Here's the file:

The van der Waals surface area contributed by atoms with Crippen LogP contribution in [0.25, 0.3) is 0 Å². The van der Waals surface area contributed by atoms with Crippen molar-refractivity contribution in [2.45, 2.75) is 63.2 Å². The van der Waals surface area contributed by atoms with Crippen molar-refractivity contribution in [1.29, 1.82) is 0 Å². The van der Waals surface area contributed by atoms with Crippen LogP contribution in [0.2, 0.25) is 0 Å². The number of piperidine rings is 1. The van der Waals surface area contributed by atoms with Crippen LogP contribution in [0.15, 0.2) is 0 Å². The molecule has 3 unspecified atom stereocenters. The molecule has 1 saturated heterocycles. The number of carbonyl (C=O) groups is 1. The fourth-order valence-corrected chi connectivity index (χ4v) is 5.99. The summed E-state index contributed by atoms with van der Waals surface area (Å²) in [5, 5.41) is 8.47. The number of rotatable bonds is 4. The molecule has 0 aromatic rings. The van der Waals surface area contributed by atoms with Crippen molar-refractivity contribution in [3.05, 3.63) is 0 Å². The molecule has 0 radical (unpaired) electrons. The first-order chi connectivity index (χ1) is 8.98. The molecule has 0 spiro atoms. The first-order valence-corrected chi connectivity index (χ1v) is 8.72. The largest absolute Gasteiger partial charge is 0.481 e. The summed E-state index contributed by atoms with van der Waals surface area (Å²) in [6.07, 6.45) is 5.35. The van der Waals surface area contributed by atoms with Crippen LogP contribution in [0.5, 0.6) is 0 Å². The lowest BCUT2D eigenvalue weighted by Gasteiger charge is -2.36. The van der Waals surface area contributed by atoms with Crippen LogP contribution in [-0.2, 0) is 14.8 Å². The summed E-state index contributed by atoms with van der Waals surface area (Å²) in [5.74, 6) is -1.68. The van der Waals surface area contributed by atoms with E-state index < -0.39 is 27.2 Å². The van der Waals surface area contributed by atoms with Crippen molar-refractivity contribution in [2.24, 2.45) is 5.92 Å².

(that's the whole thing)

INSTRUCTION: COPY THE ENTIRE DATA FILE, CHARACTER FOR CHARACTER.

The van der Waals surface area contributed by atoms with Crippen LogP contribution in [0.25, 0.3) is 0 Å². The van der Waals surface area contributed by atoms with Crippen molar-refractivity contribution in [2.45, 2.75) is 63.2 Å². The van der Waals surface area contributed by atoms with Crippen molar-refractivity contribution in [1.29, 1.82) is 0 Å². The van der Waals surface area contributed by atoms with Crippen LogP contribution in [0.2, 0.25) is 0 Å². The number of piperidine rings is 1. The van der Waals surface area contributed by atoms with Crippen LogP contribution in [0.15, 0.2) is 0 Å². The molecule has 3 unspecified atom stereocenters. The molecule has 1 saturated heterocycles. The number of carbonyl (C=O) groups is 1. The fourth-order valence-corrected chi connectivity index (χ4v) is 5.99. The summed E-state index contributed by atoms with van der Waals surface area (Å²) in [5, 5.41) is 8.47. The number of rotatable bonds is 4. The molecule has 0 aromatic rings. The van der Waals surface area contributed by atoms with Crippen molar-refractivity contribution in [3.05, 3.63) is 0 Å². The molecule has 0 radical (unpaired) electrons. The first-order chi connectivity index (χ1) is 8.98. The molecule has 0 spiro atoms. The first-order valence-corrected chi connectivity index (χ1v) is 8.72. The largest absolute Gasteiger partial charge is 0.481 e. The summed E-state index contributed by atoms with van der Waals surface area (Å²) in [6.07, 6.45) is 5.35. The van der Waals surface area contributed by atoms with Crippen LogP contribution in [0.5, 0.6) is 0 Å². The lowest BCUT2D eigenvalue weighted by Gasteiger charge is -2.36. The van der Waals surface area contributed by atoms with Crippen LogP contribution in [-0.2, 0) is 14.8 Å². The summed E-state index contributed by atoms with van der Waals surface area (Å²) in [5.74, 6) is -1.68. The van der Waals surface area contributed by atoms with E-state index < -0.39 is 27.2 Å². The van der Waals surface area contributed by atoms with Crippen molar-refractivity contribution in [2.24, 2.45) is 5.92 Å².